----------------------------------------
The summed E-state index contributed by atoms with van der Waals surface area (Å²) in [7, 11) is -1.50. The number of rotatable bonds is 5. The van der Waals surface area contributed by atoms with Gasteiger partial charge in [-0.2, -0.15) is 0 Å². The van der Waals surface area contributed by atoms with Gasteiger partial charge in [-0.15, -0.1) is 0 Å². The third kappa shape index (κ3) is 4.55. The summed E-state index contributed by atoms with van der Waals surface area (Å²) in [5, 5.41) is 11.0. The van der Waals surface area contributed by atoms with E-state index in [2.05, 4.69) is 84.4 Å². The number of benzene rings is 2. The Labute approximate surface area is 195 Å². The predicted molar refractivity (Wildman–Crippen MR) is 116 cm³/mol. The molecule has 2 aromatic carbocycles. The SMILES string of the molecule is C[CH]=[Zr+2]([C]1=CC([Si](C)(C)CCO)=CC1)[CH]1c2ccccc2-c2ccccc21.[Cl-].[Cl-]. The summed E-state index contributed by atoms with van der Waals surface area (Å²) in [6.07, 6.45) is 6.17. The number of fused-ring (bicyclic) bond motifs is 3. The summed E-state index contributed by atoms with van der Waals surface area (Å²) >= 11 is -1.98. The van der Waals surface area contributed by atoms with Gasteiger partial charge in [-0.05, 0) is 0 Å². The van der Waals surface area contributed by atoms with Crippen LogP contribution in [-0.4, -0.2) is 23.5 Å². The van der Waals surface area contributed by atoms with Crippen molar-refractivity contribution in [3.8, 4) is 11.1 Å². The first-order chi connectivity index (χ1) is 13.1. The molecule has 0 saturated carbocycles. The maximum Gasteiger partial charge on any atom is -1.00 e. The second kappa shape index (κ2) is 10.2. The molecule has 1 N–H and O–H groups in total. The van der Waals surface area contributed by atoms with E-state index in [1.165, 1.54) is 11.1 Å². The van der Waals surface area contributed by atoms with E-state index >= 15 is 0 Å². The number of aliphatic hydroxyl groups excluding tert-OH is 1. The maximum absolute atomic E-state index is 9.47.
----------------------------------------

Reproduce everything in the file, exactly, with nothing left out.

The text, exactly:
The summed E-state index contributed by atoms with van der Waals surface area (Å²) in [7, 11) is -1.50. The number of rotatable bonds is 5. The van der Waals surface area contributed by atoms with Gasteiger partial charge in [-0.2, -0.15) is 0 Å². The van der Waals surface area contributed by atoms with Gasteiger partial charge in [-0.15, -0.1) is 0 Å². The third kappa shape index (κ3) is 4.55. The summed E-state index contributed by atoms with van der Waals surface area (Å²) in [5, 5.41) is 11.0. The van der Waals surface area contributed by atoms with E-state index in [2.05, 4.69) is 84.4 Å². The number of benzene rings is 2. The Labute approximate surface area is 195 Å². The predicted molar refractivity (Wildman–Crippen MR) is 116 cm³/mol. The molecule has 2 aromatic carbocycles. The SMILES string of the molecule is C[CH]=[Zr+2]([C]1=CC([Si](C)(C)CCO)=CC1)[CH]1c2ccccc2-c2ccccc21.[Cl-].[Cl-]. The summed E-state index contributed by atoms with van der Waals surface area (Å²) in [6.07, 6.45) is 6.17. The number of fused-ring (bicyclic) bond motifs is 3. The summed E-state index contributed by atoms with van der Waals surface area (Å²) >= 11 is -1.98. The van der Waals surface area contributed by atoms with Gasteiger partial charge in [-0.05, 0) is 0 Å². The van der Waals surface area contributed by atoms with Crippen LogP contribution in [-0.4, -0.2) is 23.5 Å². The van der Waals surface area contributed by atoms with Crippen molar-refractivity contribution in [3.8, 4) is 11.1 Å². The first-order chi connectivity index (χ1) is 13.1. The molecule has 0 saturated carbocycles. The maximum Gasteiger partial charge on any atom is -1.00 e. The second kappa shape index (κ2) is 10.2. The molecule has 1 N–H and O–H groups in total. The van der Waals surface area contributed by atoms with E-state index in [1.165, 1.54) is 11.1 Å². The van der Waals surface area contributed by atoms with E-state index >= 15 is 0 Å². The number of aliphatic hydroxyl groups excluding tert-OH is 1. The maximum absolute atomic E-state index is 9.47.